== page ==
Working to End the Pandemic For People All Over the World
Pfizer is actively working with governments and health partners around the world toward fair and equitable access to COVID-19 vaccines and treatments. We’re also providing expertise and resources to help strengthen health care systems that need greater support. To accelerate efforts to reach vulnerable populations, we have pledged to provide 2 billion doses of our COVID-19 vaccine to low- and middle-income countries in 2021 and 2022 – at least 1 billion doses each year.
To do this, we have established direct supply agreements with country governments and supply agreements with supranational organizations like the World Health Organization-led COVAX Facility as well as partnerships with wealthy nations to provide doses to countries in need and humanitarian donations to reach refugee populations.
In 2021, Pfizer and BioNTech reached an agreement with the U.S. government (USG) to provide one billion doses of our COVID-19 vaccine at the not-for-profit price — 200 million doses in 2021 and 800 million in 2022. The U.S. government is donating these doses to Africa and to the 92 COVAX Advanced Market Commitment (AMC) low- and lower-middle- income countries. The first USG-donated shipment reached Rwanda on August 18, 2021, and, since then, we have worked closely with the U.S. government, the COVAX Facility and country governments to supply doses to populations in need, reaching nearly 80 countries in just the first four months of the initiative.
In addition to the USG program, we have worked closely with the European Union to coordinate their donation of vaccine doses from excess supply to countries in need.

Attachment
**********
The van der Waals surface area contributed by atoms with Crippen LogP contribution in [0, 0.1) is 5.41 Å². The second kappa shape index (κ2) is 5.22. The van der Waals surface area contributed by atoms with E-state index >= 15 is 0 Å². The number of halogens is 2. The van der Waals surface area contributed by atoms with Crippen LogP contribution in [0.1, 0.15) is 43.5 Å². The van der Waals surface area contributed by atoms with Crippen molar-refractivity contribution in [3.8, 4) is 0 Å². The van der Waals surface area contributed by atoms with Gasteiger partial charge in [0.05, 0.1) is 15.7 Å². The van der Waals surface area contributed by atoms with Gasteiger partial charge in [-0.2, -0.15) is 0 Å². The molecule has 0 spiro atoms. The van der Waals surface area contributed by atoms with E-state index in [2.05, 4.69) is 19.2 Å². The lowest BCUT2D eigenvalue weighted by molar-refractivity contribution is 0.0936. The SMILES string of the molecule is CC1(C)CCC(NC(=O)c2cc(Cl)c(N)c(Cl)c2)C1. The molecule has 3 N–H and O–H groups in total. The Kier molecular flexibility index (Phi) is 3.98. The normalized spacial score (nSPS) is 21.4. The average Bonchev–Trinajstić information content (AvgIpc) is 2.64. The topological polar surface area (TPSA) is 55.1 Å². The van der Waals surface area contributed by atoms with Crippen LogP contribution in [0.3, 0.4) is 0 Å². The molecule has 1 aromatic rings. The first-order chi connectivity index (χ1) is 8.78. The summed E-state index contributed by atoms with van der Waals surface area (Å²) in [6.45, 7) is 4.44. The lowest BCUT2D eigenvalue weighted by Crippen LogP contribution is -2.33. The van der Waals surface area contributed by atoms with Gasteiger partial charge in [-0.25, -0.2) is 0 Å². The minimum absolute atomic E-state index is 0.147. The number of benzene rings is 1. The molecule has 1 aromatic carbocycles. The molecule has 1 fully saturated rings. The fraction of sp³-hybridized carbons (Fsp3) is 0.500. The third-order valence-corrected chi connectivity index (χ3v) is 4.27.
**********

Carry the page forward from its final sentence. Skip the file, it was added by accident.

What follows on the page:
To reach vulnerable refugee populations as part of a collaboration with the Jordanian Ministry of Health and United Nations High Commissioner for Refugees (UNHCR), Pfizer and BioNTech donated 200,000 vaccine doses to the country to replace the doses Jordan had administered to refugees from its national supply. This donation is intended to help Jordan to effectively and efficiently manage a national vaccination program to reach its entire population while ensuring that additional support is provided to protect the most vulnerable. Additionally, as part of the companies’ collaboration with Lebanon’s Ministry of Health and UNHCR, Pfizer and BioNTech will also donate up to 600,000 vaccine doses to Lebanon to replace doses administered from its national supply. The first shipment with 100,000 doses reached Lebanon in September 2021. The remaining doses will be delivered when requested by the country.
Because we know that it is not just vaccines that will help bring an end to this pandemic, but vaccinations, we are working closely with global health partners to provide expertise and resources that strengthen healthcare systems where greater support may be needed and support country efforts to deliver and administer vaccines to remote and underserved populations.
We have expanded our partnership with drone delivery service Zipline, Inc. to distribute vaccines requiring cold chain, including our COVID-19 vaccine to some of the most remote areas of Africa. In Ghana, a country where around 40 percent of the population lives in rural areas, Zipline’s drones will bring doses to many of these areas. Zipline plans to replicate this novel delivery model in other countries, moving next to Nigeria where there are similar challenges reaching remote regions.
Looking ahead to the potential introduction of our COVID-19 oral treatment candidate, Pfizer is focused on strategies to help ensure that this novel treatment, if authorized or approved, can reach those most in need. In November 2021, Pfizer and the Medicines Patent Pool (MPP), a United Nations-backed public health organization working to increase access to life-saving medicines for low- and middle-income countries, announced the signing of a voluntary license agreement for Pfizer’s COVID-19 oral treatment. MPP will grant sub-licenses to qualified generic medicine manufacturers to facilitate additional production and distribution of the treatment to up to approximately 53 percent of the population living in in low- and lower-middle-income countries as well as some upper-middle-income countries with a disproportionate number of people living in poverty.